The last “long” Sunday to ride, with daylight saving time ending soon… would have been nice to head to the Sierras for a last shot at Sonora Pass, but that wasn’t in the cards (too long a drive after a typically-busy Saturday at the shop). That meant one (last?) Santa Cruz loop, what’s become “the usual” 115-mile ride.
But this ride was a bit more “eventful” than most, starting with a treek that had fallen across Pescadero road within a minute or two prior to our arrival (we were the first ones on the scene, along with a couple of motorcyclists on the other side), plus two flat tires (both Kevin’s) (that’s Kevin my son, not the pilot), plus a downed motorcycle (descending 84, just a corner ahead of us).
- Nobody was getting through on Pescadero Road this morning!
Very nice day; a bit cool in the morning (needed leg warmers but jacket not required) and passed quite a few costumed cyclists on Old LaHonda. Winds were, thankfully, “normal” which meant tailwinds on the coast to Santa Cruz. Fog burned off completely by the time we got to Davenport, our usual lunch stop, and from there temps were generally in the mid-70s. Can’t get much better than that!
16.2 mph average speed, a substantial improvement from the 13.8s or so that Kevin used to post for longer rides. Also noteworthy was a lack of either seizures or double vision, two too-frequent issues arising from his epilepsy. I’m looking forward to a day when a lack of seizures isn’t noteworthy.
What does it take to be “officially” cold? Any temp in the 30s. And this morning I saw as low as 37.3 degrees, so I deem that it is now, October 27th, the beginning of the end (of Indian Summer and days when you could reliably dispense with leg warmers and base layers and long-fingered gloves).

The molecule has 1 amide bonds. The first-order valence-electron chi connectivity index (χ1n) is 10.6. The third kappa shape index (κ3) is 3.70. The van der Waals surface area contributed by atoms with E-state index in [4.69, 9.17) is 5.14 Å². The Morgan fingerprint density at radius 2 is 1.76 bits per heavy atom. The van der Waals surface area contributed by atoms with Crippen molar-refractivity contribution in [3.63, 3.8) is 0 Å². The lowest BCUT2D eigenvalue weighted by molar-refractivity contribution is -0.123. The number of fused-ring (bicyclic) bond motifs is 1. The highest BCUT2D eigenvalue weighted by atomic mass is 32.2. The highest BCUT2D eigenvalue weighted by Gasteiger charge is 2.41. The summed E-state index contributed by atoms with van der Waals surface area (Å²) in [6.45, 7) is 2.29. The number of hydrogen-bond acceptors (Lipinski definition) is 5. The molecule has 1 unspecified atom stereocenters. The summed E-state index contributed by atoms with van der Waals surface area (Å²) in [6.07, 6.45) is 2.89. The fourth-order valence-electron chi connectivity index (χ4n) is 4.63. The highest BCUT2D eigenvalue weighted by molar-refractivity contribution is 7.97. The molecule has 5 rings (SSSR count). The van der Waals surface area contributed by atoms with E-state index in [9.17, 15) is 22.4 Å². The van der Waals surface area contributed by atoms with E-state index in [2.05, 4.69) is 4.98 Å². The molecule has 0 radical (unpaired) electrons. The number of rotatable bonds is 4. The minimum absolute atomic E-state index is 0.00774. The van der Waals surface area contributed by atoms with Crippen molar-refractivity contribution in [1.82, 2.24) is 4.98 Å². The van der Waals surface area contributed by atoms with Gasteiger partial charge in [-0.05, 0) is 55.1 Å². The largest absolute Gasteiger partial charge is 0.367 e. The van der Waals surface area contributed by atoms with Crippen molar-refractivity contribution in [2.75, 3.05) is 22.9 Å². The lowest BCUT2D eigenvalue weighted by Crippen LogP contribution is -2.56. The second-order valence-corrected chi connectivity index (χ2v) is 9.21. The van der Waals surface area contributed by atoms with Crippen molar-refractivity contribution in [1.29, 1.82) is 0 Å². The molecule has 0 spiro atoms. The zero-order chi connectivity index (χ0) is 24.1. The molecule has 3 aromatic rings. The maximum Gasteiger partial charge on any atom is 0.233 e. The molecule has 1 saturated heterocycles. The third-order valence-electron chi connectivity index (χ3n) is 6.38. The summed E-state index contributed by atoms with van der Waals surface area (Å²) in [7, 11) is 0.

Not too many at the start of this morning’s ride; just myself, Kevin, “Pilot” Kevin, Eric & Jon. On the way we picked up Jim & Marcus. Nice ride up through the park (it was on Greer at the bottom that I saw the 37.3 degree temp) and a moderate pace up Kings. I hung onto Jon & Marcus’s wheels until I figured it would be a good idea to drop back and see how Kevin (actually both Kevins) was/were doing. Kevin (not the pilot) seemed to be doing fine until one of his spots where things often go wrong, with about a quarter mile to go, and wrong again they went. This time, instead of a seizure, it was extreme double-vision (wasn’t that a Foreigner song?) that caused him to hit the deck kinda hard, and it just wasn’t clearing up quickly like usual. Jim lives up on the hill and called his wife (Kelly) who offered to drive Kevin home. Normally I’d turn down the offer, not just because I wouldn’t want to impose, but also because Kevin usually comes out of this sort of thing pretty quickly. This morning? Different story. I am very thankful for their kind generosity.
There are going to be some changes to Kevin’s participation in the Tuesday/Thursday-morning ride in the future. We’re going to put him on a relatively-leisurely 32-minute pace and start out a few minutes ahead of the rest, hoping the easier initial pace will keep his issues at bay. I’ve also killed plans for an end-of-season run at the Sierras; it wouldn’t be a good thing to be on the “wrong” side of Sonora Pass if he ran into issues! What’s not ruled out are the typical 110-mile Sunday loops to Santa Cruz. Long hard rides don’t cause issues like shorter intense efforts.
Obviously we’ve got to get this kid fixed! –Mike–